4 Exits Later, These Serial Entrepreneurs Aim To Save Japan With Crowdfunding

Yo Shibata has sold three businesses in Japan and is a prominent angel investor, but even he was nervous to jump into social lending. The average 8.1 percent interest yielded just seems fishy in a country where a savings account gives less than 0.02 percent (PDF).

Yo’s hesitations subsided when he met Yuichiro Fujita. Yuichiro sold his previous company and then worked at Crowd Bank to get more lenders on the platform. Yo was fortunate to meet an insider, but not everyone has the chance to meet an officer at a crowdfunding company directly.

“The more you talk about financial services with friends, the more people view you with suspicion,” laughs Yuichiro. The two agreed more transparency was needed in the space and founded Crowdport to compare peer-to-peer lending services.

Buildings, not people

Consumer lending is very different in Japan. Loans to individuals only make up six percent of social lending, according to Crowdport’s research. It is easy to find a one to three percent loan from a bank so the prospect of crowdfunding is less appealing.

Crowdport CEO Yuichiro Fujita.

“It’s hard to get a loan from a bank where the return period is very short or the amount of money is small,” says Yuichiro. For borrowers, for example a business hoping to cover costs under US$100,000 while waiting on invoices to be paid, or a property flipper looking to pay back investors in under one year, crowdlending is proving popular. In the last year, 37 percent of the social loans went to businesses and 32 percent went to real estate funds.

From 2015 to 2016, the total amount raised through social lending funds grew 71 percent from around US$300 million to well over US$500 million, according to completed fund data gathered by Crowdport from each lending platform.

There have been no defaults for the past three years, according to Yuichiro, and the average 8.1 percent interest paid by loans beats the Nikkei index’s annualized 1.26 percent return for the past 10 years.

Serial entrepreneur Yo Shibata was hesitant to join crowdfunding at first before meeting Yuichiro Fujita.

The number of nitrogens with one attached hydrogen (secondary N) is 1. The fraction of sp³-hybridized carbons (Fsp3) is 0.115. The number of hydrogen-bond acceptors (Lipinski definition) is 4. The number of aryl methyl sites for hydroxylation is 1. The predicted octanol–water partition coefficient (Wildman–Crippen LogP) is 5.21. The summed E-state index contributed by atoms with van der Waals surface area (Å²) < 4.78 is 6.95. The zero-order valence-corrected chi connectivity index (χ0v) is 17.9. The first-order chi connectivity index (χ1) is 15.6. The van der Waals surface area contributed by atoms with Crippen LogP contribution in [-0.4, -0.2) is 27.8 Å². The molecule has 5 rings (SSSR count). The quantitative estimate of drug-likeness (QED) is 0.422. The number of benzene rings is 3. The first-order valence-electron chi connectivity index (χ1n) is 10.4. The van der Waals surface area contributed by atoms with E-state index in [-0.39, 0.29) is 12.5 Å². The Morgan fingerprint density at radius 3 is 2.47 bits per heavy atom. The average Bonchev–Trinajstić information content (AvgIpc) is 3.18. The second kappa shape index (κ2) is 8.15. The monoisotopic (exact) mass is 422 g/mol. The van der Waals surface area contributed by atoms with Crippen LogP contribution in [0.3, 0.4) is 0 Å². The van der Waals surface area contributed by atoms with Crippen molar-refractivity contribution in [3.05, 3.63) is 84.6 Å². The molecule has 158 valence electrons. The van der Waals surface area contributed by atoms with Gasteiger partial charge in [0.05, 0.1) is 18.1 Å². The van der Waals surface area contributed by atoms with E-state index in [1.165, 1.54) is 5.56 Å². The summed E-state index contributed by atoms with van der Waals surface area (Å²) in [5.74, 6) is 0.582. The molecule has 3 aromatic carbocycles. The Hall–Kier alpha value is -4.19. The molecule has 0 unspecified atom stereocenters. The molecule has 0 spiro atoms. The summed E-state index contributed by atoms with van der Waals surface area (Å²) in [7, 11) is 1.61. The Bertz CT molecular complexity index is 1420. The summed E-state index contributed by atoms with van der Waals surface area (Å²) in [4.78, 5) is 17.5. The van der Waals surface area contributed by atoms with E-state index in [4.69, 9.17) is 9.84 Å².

Serial entrepreneur Yo Shibata was hesitant to join crowdfunding at first before meeting Yuichiro Fujita.

While investment timings are important, Yo and Yuichiro really believe crowdfunding can save Japan’s financial future. At the moment, 52 percent of the country’s over US$15 trillion in personal assets are held in cash. With the Bank of Japan now targeting at least two percent inflation, holding money in a low interest account would be like throwing it away.

“If it’s a Goldman trader or your mom, both people will get eight percent,” smiles Yo.

Strike up the crowd

Crowdport launched last week and currently is the only service in Japan which compares all 18 Japanese social lending services. Users can sort by company, investment genre, and availability of collateral, as well as filter funds by interest rate and payback period.

The company also provides interviews and news about the crowdfunding market. It is looking to get a kickback when someone opens an investment account with another service.

“We haven’t seen a great increase in traffic yet,” states CEO of Lucky Bank Shohei Tanaka, whose company is listed on Crowdport.

“But if Crowdport started an affiliate model, we would gladly pay.” Although Crowdport would not talk about future plans, if it enters the lending space or becomes a broker similar to AlphaFlow in the US, Shohei believes it could be hard to stand out due to the lower margins for loan businesses in Japan. For funds with an overseas focus like real estate aimed Gaia Funding, acting as a broker to fund other funds may work.

“The cost of money in Japan is relatively low compared to other major countries,” says Gaia Funding CEO Kelvin Chiu. “That also gives a lot of room for different kinds of ‘market facilitators’ to exist and thrive along with all the major crowdfunding companies.”

As more people borrow money from social lending though, the chance of some bad defaulting apples rises; something Japan’s traditionally risk adverse market might not be ready for.

Source: Tech In Asia

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